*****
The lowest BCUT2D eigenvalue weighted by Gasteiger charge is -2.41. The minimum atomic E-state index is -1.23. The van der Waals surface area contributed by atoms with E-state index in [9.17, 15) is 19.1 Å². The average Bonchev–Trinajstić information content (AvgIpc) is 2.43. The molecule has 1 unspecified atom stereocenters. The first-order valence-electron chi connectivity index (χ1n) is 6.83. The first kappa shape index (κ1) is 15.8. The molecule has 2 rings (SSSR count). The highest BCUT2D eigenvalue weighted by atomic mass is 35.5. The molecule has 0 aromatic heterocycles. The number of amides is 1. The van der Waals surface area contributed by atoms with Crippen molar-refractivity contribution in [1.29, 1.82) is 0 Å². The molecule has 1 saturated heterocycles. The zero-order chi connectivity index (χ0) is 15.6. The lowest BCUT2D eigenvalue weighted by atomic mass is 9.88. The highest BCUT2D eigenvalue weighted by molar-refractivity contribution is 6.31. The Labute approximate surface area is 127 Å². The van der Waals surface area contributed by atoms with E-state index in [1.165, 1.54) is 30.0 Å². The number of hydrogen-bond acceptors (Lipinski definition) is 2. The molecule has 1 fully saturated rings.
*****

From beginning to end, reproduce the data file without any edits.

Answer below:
The lowest BCUT2D eigenvalue weighted by Gasteiger charge is -2.41. The minimum atomic E-state index is -1.23. The van der Waals surface area contributed by atoms with E-state index in [9.17, 15) is 19.1 Å². The average Bonchev–Trinajstić information content (AvgIpc) is 2.43. The molecule has 1 unspecified atom stereocenters. The first-order valence-electron chi connectivity index (χ1n) is 6.83. The first kappa shape index (κ1) is 15.8. The molecule has 2 rings (SSSR count). The highest BCUT2D eigenvalue weighted by atomic mass is 35.5. The molecule has 0 aromatic heterocycles. The number of amides is 1. The van der Waals surface area contributed by atoms with Crippen molar-refractivity contribution in [1.29, 1.82) is 0 Å². The molecule has 1 saturated heterocycles. The zero-order chi connectivity index (χ0) is 15.6. The lowest BCUT2D eigenvalue weighted by atomic mass is 9.88. The highest BCUT2D eigenvalue weighted by molar-refractivity contribution is 6.31. The Labute approximate surface area is 127 Å². The van der Waals surface area contributed by atoms with E-state index in [1.165, 1.54) is 30.0 Å². The number of hydrogen-bond acceptors (Lipinski definition) is 2. The molecule has 1 fully saturated rings.